Saudi Arabia and Kuwait are discussing the potential restart of production from neutral zone fields between the two countries that were taken off world markets in 2015 due to an ongoing dispute.
The neutral zone produces more than 470,000 barrels of oil per day (Mbbl/d) from onshore and offshore fields. The onshore Al-Wafra Field has a production capacity of about 220 Mbbl/d of Arabian heavy crude, while the offshore Al-Khafji Field produces 250 Mbbl/d.
Kuwait Oil Minister Essam al-Marzouq said early this month that both countries are in talks over the potential resumption of production, adding that maintenance work at the fields are set to start soon. This was followed by Chevron Corp.’s (NYSE: CVX) decision to appoint veteran Saudi executive Ahmad Awad al-Omar as president of its operations in Kuwait. Mohamed al-Marri will replace al-Omar as president of Saudi Arabian Chevron Inc.
Sources familiar with the talks said the two countries have agreed that any resumption of crude production from the shared oil fields won’t raise their output beyond limits set by OPEC.
The root of the issue dates back to 2014 when Saudi Arabia decided to shut down the Al Khafji Field citing unspecified environmental issues.
Later on, Al-Khafji Joint Operations (KJO), operator of the Al-Khafji Field, said in a statement that the field would resume operation once environmental issues were solved. But Kuwait said the two parties agreed in March 2014 that the new environmental regulations related to gas flaring should be introduced gradually within five years.
Al-Khafji is considered a natural extension of Saudi Arabia’s Safaniya Field, the world’s fifth largest offshore oil field. Saudi media have claimed that part of the reason behind Al-Khafji’s closure is to stop migration of oil from Safaniya reservoirs to Al-Khafji.
Other local Saudi and Kuwaiti sources said the dispute is rooted in the expiry of a contract between the two countries, where Saudi Arabia used to export some of its oil from Kuwait’s Al-Zour port. However, Kuwait said it won’t allow this as it plans to set up an oil refinery there Al-Zour. The Kuwait Gulf Oil Co. (KGOC) tried to convince Saudi Arabia and Chevron to use the neighboring Mina Abdullah port instead.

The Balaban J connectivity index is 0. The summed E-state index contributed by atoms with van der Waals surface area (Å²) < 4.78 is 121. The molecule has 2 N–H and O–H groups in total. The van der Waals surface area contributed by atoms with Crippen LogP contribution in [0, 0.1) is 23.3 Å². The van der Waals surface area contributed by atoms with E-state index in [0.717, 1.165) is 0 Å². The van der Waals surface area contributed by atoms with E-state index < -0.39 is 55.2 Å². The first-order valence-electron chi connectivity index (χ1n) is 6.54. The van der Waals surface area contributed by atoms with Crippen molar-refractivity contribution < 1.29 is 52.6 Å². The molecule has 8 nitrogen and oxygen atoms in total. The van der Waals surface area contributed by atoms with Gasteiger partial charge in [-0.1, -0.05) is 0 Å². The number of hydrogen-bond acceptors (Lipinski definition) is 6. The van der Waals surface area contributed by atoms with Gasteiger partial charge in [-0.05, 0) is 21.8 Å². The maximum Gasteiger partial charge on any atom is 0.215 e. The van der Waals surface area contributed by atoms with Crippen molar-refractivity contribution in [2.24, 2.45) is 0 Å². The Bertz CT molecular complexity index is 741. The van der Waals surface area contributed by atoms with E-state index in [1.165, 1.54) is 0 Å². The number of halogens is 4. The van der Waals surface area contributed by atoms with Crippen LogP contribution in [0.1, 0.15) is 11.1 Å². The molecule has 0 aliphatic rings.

Saudi Arabian Chevron, which operates Saudi Arabia’s stake in the neutral zone concession, expressed its intention to shut down operations at the Al-Wafra Field in May 2015. The move was seen at the time as retaliation to Kuwait’s government closingSaudi Arabian Chevron’s file at the labor ministry—which is required by the company to issue work permits for its employees as well as to import equipment through its Mina Al-Zour office in Kuwait.
Local Kuwaiti sources have said that KGOC, which operates Kuwait’s share of the neutral zone, tried to resolve the ongoing issues but was unsuccessful.
Saudi Arabia renewed the Chevron concession to operate the Wafra Field on behalf of the Kingdom in 2009 until 2039, a decision that upset the Kuwaitis because Riyadh had not consulted with Kuwait.
Future development of the Al-Dorra gas field, which is estimated to hold about 1 trillion cubic feet of gas and 310 MMbbl of oil, is also believed to have had a role in the dispute between Kuwait and Saudi Arabia. Agreement to develop the field, which is seen as an important source of natural gas for both countries that face acute seasonal gas shortages, was agreed to in 2000. Fifteen years later, a green light is yet to be given.
The new PSC will consolidate the majority of the concessions operated by APA’s subsidiaries operating in Egypt (Apache) into a single new concession.
While Hurricane Ida Ida disrupted Gulf of Mexico production in September, onshore oil production rose in Texas, the top-producing state, and North Dakota, the second-largest producer, the EIA said.
The largest week-over-week gains to the U.S. rig count occurred in the Gulf Coast and the Anadarko Basin. Meanwhile, the Permian had the largest loss at seven rigs.